Other logistics companies have also implemented measures to curb package theft. DHL relies on a “signature first” approach, where delivery personnel must obtain a signature for delivery. FedEx offers a picture proof of delivery and allows customers to customize their delivery preferences. Amazon provides features such as a delivery window, photo-on delivery for visual confirmation, and key-in-garage delivery.

Despite the use of technology, experts suggest that cameras and similar solutions do not effectively deter porch piracy. The best prevention methods recommended include requiring a signature for delivery and delivering packages to secure locations such as lockers or lockboxes. UPS’s AI solution takes into account fairness and data privacy concerns, using a dataset derived from two years’ worth of domestic UPS data. However, the API comes at a cost, starting at $3,000 per month.

Luddites saw the problem of AI coming from two centuries away

The Luddites were clothworkers in nineteenth-century rural England who saw their livelihoods threatened by power looms. Wealthy factory owners began installing the machines, forcing the cloth workers to work in dangerous factories at lower wages. In response, the cloth workers formed a clandestine rebellion, issuing threats and breaking into factories to destroy the machines.

The Luddites’ resistance to technology offers lessons for the present day. As intelligent technology rapidly reshapes work, there is growing fear about the impact on livelihoods. Workers in various industries, from Hollywood writers to warehouse shippers, are already experiencing the effects of automation. Reports project that AI could shift millions of jobs by the end of the decade.

The article advocates for embracing the cause of the Luddites, ensuring that everyone benefits from the gains of machines. In an era where tech billionaires profit while inequality widens, remembering the Luddites’ skepticism about technology as always a beacon of progress is essential.

Big Pharma bets on AI to speed up clinical trials

Major drug companies are increasingly using AI to improve the efficiency and cost-effectiveness of clinical trials. Human studies make up the most expensive and time-consuming part of drug development, but AI technology is being used to speed up patient recruitment for trials, leading to faster completion and potential cost savings. Companies like Amgen, Bayer, and Novartis are using AI to analyze public health records, prescription data, and medical insurance claims, as well as their own internal data, to identify suitable patients for trials.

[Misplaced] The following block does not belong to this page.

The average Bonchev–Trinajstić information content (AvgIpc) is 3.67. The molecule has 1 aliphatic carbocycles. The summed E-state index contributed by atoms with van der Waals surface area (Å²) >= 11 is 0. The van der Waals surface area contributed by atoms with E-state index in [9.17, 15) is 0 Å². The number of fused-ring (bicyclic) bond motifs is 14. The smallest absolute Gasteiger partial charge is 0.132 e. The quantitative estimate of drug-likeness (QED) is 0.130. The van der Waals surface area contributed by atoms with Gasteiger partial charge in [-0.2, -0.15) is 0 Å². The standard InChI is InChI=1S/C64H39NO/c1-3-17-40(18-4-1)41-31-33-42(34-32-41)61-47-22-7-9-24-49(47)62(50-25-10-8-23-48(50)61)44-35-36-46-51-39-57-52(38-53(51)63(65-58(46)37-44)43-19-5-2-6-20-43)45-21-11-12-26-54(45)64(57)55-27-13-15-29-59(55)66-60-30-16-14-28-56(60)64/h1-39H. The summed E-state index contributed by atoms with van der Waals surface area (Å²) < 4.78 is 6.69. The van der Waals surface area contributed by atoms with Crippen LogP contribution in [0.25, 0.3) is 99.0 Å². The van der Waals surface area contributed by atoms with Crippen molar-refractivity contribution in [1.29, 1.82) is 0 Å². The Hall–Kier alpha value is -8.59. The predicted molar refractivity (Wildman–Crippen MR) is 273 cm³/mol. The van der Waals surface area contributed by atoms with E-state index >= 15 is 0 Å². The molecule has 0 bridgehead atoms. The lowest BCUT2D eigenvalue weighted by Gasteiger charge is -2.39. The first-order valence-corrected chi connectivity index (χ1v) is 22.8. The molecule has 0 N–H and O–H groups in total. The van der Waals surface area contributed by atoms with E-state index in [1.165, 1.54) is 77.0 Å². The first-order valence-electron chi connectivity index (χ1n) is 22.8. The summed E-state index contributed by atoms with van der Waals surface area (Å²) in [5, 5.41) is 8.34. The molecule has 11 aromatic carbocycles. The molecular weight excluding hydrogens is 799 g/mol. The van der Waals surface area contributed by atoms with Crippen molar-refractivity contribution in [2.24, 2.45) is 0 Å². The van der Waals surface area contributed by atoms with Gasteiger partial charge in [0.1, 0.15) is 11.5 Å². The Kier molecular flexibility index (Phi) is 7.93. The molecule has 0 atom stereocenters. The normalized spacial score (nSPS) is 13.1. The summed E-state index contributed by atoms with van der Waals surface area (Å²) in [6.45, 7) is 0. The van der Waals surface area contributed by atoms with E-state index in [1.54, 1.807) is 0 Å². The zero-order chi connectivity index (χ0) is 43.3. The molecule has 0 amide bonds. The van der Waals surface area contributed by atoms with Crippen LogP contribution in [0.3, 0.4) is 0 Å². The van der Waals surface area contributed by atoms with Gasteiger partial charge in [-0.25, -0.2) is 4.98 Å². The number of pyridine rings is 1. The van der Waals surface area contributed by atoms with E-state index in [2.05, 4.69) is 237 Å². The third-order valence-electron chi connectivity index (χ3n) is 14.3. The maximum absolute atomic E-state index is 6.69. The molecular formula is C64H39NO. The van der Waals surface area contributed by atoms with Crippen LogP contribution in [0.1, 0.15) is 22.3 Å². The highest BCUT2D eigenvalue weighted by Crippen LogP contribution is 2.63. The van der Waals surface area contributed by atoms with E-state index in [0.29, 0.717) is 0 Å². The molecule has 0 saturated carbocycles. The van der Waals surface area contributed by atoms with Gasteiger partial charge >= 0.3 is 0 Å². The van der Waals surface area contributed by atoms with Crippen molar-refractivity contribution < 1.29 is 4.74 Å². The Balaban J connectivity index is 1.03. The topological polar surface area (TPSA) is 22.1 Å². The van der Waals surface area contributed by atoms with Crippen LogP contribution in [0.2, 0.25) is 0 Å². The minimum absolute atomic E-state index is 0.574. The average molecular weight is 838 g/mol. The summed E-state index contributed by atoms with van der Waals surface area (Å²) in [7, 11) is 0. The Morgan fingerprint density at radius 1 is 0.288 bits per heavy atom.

Pharmaceutical firms are hoping that AI will help them to discover the next blockbuster drug. While AI in clinical trials is not yet widespread, it is increasingly playing a sizeable role in the process. The US Food and Drug Administration has received around 300 applications that utilize AI or machine learning in drug development, and most of these applications have emerged in the past two years. However, experts emphasize that AI is only as good as the data it’s given, and there is also a risk of overestimating drug success if patients in trials receive more attention and believe they are receiving an effective treatment.

China’s AI ‘war of a hundred models’ heads for a shakeout

China’s surge in generative AI has led to a flood of product announcements from startups and tech giants, leading to warnings of an imminent shakeout from investors. There are currently at least 130 large language models (LLMs) in China, accounting for 40% of the global total. However, investors and analysts argue that most companies have failed to find viable business models, are too similar to each other, and are grappling with rising costs. 

Tensions between Beijing and Washington, as well as difficulties obtaining AI chips, have also affected the sector. The top technology companies in China, including Alibaba, Tencent, and Baidu, are seen to have the biggest headstart and deep pockets to succeed, given their wide range of services and large user bases. Nevertheless, opinions differ on which firms will last and find success in the market.